Django's father is framed by his business partner Clusker and shot by a bounty Killer. Django inherits his fathers part of the business and a score to settle with Clusker. Written by
Tom Seldon <email@example.com>
This Spaghetti Western isn't as bad as it's been described in "Stracult", a compilation of essays on Italian B-movies that I purchased at the 2004 Venice Film Festival, but it's certainly not anything special either! Glenn Saxson is a cheerful lead in the Errol Flynn vein, which is incongruous for the genre - at least in this early phase, before comedy set in with the Terence Hill/Bud Spencer films!
Still, the revenge/control-of-a-Western-town plot is fairly engaging - though it has nothing whatsoever to do with the original DJANGO (1966; whose 2-Disc LE Set via Blue Underground, incidentally, I should be receiving soon) - and even includes some nice, original touches: Django taking his outlaw father's corpse (after dispatching the bounty hunter who murdered him) to town to pick up the reward money for himself; a "Three Musketeers"-like subplot involving a beautiful but wicked woman (Evelyn Stewart) and her former husband, friend of the hero, who warns him against her; an amusing double-twist at the end in which, first, heroine Erika Blanc outwits a fleeing (i.e. uncommitted) Django, thus making sure that he goes back to her - followed by a reprisal of the film's opening sequence with the arrival of a new gunslinger in town, this time to challenge Django's own authority! The climax, set inside a graveyard, is also effective - as is Bruno Nicolai's bouncy score.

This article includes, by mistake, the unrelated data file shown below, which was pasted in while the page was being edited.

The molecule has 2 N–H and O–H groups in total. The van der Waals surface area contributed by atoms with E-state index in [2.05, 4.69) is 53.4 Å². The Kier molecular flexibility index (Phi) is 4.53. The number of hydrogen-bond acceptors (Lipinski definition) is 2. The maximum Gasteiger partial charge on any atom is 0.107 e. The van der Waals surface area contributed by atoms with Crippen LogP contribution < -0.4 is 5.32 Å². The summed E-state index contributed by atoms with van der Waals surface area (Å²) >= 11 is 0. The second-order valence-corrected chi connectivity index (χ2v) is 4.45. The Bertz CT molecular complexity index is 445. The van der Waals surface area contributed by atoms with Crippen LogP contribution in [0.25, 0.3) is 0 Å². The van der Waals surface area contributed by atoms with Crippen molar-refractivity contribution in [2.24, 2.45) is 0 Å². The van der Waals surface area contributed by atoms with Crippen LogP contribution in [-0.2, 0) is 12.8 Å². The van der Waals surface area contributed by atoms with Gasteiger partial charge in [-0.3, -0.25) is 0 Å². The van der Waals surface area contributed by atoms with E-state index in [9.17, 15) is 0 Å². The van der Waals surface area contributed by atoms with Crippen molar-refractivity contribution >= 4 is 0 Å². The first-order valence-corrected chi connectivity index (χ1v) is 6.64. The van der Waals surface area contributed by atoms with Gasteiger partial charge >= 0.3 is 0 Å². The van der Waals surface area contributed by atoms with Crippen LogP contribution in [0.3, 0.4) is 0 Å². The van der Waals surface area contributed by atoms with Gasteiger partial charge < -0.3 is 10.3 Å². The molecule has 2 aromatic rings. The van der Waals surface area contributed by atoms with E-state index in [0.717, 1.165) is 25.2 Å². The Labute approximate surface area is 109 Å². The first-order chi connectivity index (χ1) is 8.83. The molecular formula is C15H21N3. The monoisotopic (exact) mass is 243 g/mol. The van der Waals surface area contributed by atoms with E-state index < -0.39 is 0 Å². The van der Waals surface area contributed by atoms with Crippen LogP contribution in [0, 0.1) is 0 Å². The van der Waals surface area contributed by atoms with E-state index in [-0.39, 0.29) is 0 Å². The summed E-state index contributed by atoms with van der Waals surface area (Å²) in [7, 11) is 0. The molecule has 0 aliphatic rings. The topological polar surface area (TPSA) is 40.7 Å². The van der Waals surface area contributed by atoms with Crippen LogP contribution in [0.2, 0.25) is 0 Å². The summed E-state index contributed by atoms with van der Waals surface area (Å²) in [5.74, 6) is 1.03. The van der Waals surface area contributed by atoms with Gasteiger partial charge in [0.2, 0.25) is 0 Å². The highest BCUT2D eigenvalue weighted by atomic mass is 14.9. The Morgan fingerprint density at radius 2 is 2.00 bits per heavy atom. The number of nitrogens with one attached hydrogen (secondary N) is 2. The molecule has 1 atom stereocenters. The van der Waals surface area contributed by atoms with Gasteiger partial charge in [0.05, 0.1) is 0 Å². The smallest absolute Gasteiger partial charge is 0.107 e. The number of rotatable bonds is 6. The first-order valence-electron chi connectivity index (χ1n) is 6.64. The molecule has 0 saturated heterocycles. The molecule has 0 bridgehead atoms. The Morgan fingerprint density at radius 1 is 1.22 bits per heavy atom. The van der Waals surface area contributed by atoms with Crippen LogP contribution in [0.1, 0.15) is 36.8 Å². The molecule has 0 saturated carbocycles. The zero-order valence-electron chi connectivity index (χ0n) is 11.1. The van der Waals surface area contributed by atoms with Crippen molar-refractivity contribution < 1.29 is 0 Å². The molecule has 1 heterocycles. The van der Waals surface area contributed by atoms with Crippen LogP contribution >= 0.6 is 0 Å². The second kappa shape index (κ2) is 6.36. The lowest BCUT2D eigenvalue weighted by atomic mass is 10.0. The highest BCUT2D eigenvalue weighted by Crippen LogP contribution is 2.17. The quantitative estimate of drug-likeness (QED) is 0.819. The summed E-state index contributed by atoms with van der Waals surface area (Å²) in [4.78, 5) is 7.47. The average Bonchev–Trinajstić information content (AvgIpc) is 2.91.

Having said that, the film is too slowly-paced and, even at a little over 90 minutes, it feels protracted - particularly the silly bar-room brawl towards the end!
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